Friday, October 09, 2009

Bob Dylan explorations

Thanks to Martin Cowan and Andrew Robertson (from Adelaide):

* Martin:

“I am envious of someone who has only just got into Bob Dylan and has that wealth of music to discover! A few recommendations:

“Best compilations: Biograph/Bootleg Series 1-3/Tell Tale Signs: 8 cds worth of famous greats and unreleased gems, from 1962 to 2006.

“Best album - Street Legal: a pivotal album, mixing poetic lyrics and great tunes with a hard rocking sound.

“Best book - Heylin's "Behind The Shades" and Nigel Williamson’s "Rough Guide" are both highly recommended.”

* Andrew:

“To which I would add two important bookends from Dylan’s (official) discography: Live 1964 and Tell Tale Signs.

“Live 1964 because it is Bob Dylan live as you’ve never heard him. He is young and vibrant, ebullient and irrepressible, confident and so, so commanding.

“Singing solo acoustic, other than a few songs beautifully accompanied by Joan Baez, his vocals have a power and clarity that I think is unmatched. Any debate about his voice and his ability to sing ends instantly upon listening to this concert – he is nothing less than masterful.

“Perhaps it’s because the songs are still relatively new that he imbues them with such power and passion. Indeed, some of them were being performed for the first or second time – songs that were to become legend, like Gates of Eden and It’s Alright Ma.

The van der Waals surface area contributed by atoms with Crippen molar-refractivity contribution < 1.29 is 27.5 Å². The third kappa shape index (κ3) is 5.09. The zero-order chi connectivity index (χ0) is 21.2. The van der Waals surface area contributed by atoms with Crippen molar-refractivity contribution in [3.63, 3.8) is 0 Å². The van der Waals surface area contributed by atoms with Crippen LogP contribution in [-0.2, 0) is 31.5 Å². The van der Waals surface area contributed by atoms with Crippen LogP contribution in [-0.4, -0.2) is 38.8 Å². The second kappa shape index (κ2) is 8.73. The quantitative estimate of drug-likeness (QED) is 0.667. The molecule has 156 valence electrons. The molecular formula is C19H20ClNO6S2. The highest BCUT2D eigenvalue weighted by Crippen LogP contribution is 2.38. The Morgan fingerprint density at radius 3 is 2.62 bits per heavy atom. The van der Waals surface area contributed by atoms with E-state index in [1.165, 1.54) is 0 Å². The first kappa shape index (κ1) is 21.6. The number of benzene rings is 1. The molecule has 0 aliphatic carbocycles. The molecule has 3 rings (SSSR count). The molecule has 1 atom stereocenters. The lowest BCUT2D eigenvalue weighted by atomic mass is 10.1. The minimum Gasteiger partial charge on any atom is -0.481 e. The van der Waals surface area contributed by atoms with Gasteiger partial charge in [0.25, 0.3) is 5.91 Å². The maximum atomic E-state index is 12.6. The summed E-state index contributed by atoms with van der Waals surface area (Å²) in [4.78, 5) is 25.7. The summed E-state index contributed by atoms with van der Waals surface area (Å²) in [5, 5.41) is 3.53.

“You almost get the sense that Dylan was hearing them for the first or second time too, there was a real sense of newness and discovery – as if he was being as delighted as the audiences by his lyrical wizardry!

“But even more than the performance power, was the power of the person – Dylan was more engaged with the audience than I’ve ever heard him, talking and laughing, joking and teasing. Spellbinding stuff!

“And between the deeper meanings of his masterpieces like Hard Rain, was the playfulness and irreverence of If You Gotta Go, Go Now, surely one of the wittiest songs of its time.

“Live 1964 is a fantastic – no, essential – introduction to Dylan, both lyrically and as a performance artist.

“Tell Tale Signs is my second recommendation, because it is the other side of the gold coin that is Bob Dylan – more recent works that showcase the mature artist that the young Dylan of 1964 evolved into.

“The voice has changed, the instrumentation has become more sophisticated, and the lyrics reflect the wisdom of his years. They are no less powerful and if anything, perhaps they carry greater meaning through being more nuanced, but they still portray the same unique talent. It is a more personal view than the worldview of the one-time “voice of a generation” but no less relevant for that.

“Again, in terms of an introduction to Dylan, Tell Tale Signs is essential listening.

“Then, depending which of the two resonated more, our friend could explore the canon from the start moving forward, or from the present moving back – either would be a journey to be savoured!”